Context switch to the specified process. A context switch operation is valid only when using the kernel target. The process context is specified using the address of its proc structure in the kernel's virtual address space. The special context address 0 is used to denote the context of the kernel itself. MDB can only perform a context switch when examining a crash dump if the dump contains the physical memory pages of the specified user process (as opposed to just kernel pages). The kernel crash dump facility can be configured to dump all pages or the pages of the current user process using dumpadm(8). The ::status dcmd can be used to display the contents of the current crash dump.

When the user requests a context switch from the kernel target, MDB constructs a new target representing the specified user process. After the switch occurs, the new target interposes its dcmds at the global level: thus the / dcmd can now format and display data from the virtual address space of the user process, the ::mappings dcmd can display the mappings in the address space of the user process, and so on. The kernel target can be restored by executing 0::context.

::cpuregs [ –c cpuid ]

Display the current general-purpose register set for the current CPU or the specified cpuid. This command is only available when using kmdb.

::cpustack [ –c cpuid ]

Display a C stack backtrace for the thread executing on the current CPU or the specified cpuid. This command is only available when using kmdb.

::dcmds [–v] [[–n] [–d] [--] RE]

List all the dcmds that are currently available or provide a regular expression (RE) to limit the list.

The ::dcmds dcmd recognizes the following options:

–v

Verbose. Print the usage output of each dcmd.

–n RE

Name. Search the name for a match.

–d RE

Description. Search the description for a match.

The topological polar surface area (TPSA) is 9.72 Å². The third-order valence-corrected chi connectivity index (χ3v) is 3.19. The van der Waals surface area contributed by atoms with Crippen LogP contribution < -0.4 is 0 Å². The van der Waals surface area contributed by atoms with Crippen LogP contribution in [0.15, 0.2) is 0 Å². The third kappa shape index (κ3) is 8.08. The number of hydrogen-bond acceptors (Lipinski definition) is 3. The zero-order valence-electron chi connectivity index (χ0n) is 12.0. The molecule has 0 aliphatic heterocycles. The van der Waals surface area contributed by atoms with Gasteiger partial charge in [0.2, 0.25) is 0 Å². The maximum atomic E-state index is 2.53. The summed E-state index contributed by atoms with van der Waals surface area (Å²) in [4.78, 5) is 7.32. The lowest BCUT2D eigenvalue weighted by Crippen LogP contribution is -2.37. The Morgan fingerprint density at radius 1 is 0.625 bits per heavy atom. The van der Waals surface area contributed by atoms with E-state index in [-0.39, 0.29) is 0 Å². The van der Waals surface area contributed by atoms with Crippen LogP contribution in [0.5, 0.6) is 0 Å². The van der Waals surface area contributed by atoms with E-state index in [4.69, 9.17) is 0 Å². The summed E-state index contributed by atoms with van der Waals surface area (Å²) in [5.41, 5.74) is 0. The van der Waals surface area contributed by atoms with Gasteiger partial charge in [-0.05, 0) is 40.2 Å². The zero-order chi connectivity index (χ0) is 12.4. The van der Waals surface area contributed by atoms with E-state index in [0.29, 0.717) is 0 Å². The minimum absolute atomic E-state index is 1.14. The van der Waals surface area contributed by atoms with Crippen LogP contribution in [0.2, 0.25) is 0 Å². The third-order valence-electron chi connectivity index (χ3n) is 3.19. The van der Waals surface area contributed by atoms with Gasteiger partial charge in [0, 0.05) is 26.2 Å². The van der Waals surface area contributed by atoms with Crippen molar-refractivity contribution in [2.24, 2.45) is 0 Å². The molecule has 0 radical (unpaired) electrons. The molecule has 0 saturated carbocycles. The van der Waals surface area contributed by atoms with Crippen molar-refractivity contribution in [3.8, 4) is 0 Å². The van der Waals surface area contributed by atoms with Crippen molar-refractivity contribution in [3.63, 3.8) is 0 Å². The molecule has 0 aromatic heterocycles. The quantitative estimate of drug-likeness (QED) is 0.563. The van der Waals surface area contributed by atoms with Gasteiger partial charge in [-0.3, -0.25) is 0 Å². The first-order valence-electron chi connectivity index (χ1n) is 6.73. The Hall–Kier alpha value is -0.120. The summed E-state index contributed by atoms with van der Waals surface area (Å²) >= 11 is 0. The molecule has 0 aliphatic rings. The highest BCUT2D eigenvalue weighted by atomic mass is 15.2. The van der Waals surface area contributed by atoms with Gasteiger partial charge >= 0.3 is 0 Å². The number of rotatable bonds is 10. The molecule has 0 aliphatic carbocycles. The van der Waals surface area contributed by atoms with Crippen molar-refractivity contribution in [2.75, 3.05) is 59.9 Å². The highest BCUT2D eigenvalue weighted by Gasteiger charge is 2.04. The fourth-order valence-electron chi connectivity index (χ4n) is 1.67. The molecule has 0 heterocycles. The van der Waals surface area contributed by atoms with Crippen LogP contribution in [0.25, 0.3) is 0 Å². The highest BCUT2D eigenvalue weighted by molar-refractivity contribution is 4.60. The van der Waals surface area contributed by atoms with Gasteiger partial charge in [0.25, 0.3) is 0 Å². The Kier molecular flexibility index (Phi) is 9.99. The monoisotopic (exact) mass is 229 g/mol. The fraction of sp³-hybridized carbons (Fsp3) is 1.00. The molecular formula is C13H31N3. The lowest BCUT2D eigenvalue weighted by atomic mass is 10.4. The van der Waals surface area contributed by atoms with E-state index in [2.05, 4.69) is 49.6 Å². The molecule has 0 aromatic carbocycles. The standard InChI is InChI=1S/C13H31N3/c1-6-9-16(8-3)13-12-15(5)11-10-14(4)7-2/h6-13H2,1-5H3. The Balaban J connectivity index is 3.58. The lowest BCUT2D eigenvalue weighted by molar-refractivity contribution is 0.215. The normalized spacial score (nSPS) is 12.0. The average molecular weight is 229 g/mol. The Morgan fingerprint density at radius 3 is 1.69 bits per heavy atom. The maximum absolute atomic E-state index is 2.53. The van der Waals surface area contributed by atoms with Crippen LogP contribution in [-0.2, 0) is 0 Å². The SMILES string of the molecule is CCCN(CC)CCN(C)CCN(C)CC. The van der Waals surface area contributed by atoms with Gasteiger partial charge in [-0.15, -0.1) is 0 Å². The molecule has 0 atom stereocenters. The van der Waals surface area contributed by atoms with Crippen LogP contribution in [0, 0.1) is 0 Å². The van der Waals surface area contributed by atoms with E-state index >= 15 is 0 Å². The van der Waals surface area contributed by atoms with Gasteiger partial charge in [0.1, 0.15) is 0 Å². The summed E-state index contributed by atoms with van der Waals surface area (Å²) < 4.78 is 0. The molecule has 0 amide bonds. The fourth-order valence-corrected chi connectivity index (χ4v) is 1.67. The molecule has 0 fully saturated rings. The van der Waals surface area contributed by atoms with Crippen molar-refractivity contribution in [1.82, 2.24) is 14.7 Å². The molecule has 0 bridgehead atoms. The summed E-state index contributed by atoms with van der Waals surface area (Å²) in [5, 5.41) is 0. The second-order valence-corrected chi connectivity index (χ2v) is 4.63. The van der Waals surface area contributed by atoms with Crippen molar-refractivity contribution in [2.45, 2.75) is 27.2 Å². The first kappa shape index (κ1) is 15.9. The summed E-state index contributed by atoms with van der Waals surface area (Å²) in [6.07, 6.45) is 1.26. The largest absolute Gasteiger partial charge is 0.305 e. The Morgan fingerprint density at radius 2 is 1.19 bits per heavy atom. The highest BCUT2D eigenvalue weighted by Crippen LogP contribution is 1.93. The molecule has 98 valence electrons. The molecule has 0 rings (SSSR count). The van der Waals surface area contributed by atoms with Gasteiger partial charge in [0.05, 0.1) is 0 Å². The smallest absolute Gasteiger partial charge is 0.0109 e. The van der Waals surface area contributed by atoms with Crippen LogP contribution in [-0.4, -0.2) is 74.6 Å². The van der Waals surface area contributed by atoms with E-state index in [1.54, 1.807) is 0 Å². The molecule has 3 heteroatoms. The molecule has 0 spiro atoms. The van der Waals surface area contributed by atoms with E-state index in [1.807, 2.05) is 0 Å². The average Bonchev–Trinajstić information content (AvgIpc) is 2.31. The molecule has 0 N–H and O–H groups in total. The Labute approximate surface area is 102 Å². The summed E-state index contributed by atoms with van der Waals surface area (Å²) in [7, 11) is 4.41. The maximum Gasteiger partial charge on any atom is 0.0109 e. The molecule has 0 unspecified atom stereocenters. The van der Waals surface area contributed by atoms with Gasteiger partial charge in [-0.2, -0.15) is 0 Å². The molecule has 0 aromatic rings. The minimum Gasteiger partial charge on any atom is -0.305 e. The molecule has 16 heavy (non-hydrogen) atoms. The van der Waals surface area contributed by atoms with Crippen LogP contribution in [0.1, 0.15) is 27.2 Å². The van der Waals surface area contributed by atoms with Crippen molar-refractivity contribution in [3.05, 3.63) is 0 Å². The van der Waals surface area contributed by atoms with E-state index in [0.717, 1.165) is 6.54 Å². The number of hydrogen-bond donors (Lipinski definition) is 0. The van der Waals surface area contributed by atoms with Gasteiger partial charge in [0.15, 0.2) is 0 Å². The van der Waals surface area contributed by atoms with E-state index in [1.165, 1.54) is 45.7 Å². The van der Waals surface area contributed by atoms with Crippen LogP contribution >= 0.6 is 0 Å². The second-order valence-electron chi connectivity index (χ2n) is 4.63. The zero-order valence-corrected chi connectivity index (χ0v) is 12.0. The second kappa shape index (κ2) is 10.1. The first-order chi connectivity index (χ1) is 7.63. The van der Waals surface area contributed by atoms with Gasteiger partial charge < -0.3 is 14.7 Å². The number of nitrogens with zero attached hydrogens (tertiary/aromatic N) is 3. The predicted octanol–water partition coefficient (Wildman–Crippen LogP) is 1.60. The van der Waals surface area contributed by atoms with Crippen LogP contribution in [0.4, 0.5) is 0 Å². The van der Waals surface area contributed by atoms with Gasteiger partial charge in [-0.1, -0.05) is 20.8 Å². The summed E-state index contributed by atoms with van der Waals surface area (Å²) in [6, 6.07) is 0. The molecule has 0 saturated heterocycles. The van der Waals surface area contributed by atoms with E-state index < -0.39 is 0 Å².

[ address ] ::dis [ –abfw ] [ –n count ] [ address ]

Disassemble starting at or around the address specified by the final argument, or the current value of dot. If the address matches the start of a known function, the entire function is disassembled. Otherwise, a "window" of instructions before and after the specified address is printed in order to provide context. By default, instructions are read from the target's virtual address space; if the –f option is present, instructions are read from the target's object file instead. The –f option is enabled by default if the debugger is not currently attached to a live process, core file, or crash dump. The –w option can be used to force window-mode, even if the address is the start of a known function. The size of the window defaults to ten instructions; use the –n option to explicitly specify the number of instructions. If the –a option is present, addresses are printed as numeric values rather than symbolically. The –b option displays both address and symbol names of the disassembled code.

::disasms

List the available disassembler modes. When a target is initialized, MDB attempts to select the appropriate disassembler mode. The user can change the mode to any of the modes listed using the ::dismode dcmd.

::dismode [ mode ]
$V [ mode ]

Get or set the disassembler mode. If no argument is specified, print the current disassembler mode. If a mode argument is specified, switch the disassembler to the specified mode. The list of available disassemblers can be displayed using the ::disasms dcmd.

::dmods [ –l ] [ module-name ]

List the loaded debugger modules. If the –l option is specified, the list of the dcmds and walkers associated with each dmod is printed below its name. The output can be restricted to a particular dmod by specifying its name as an additional argument.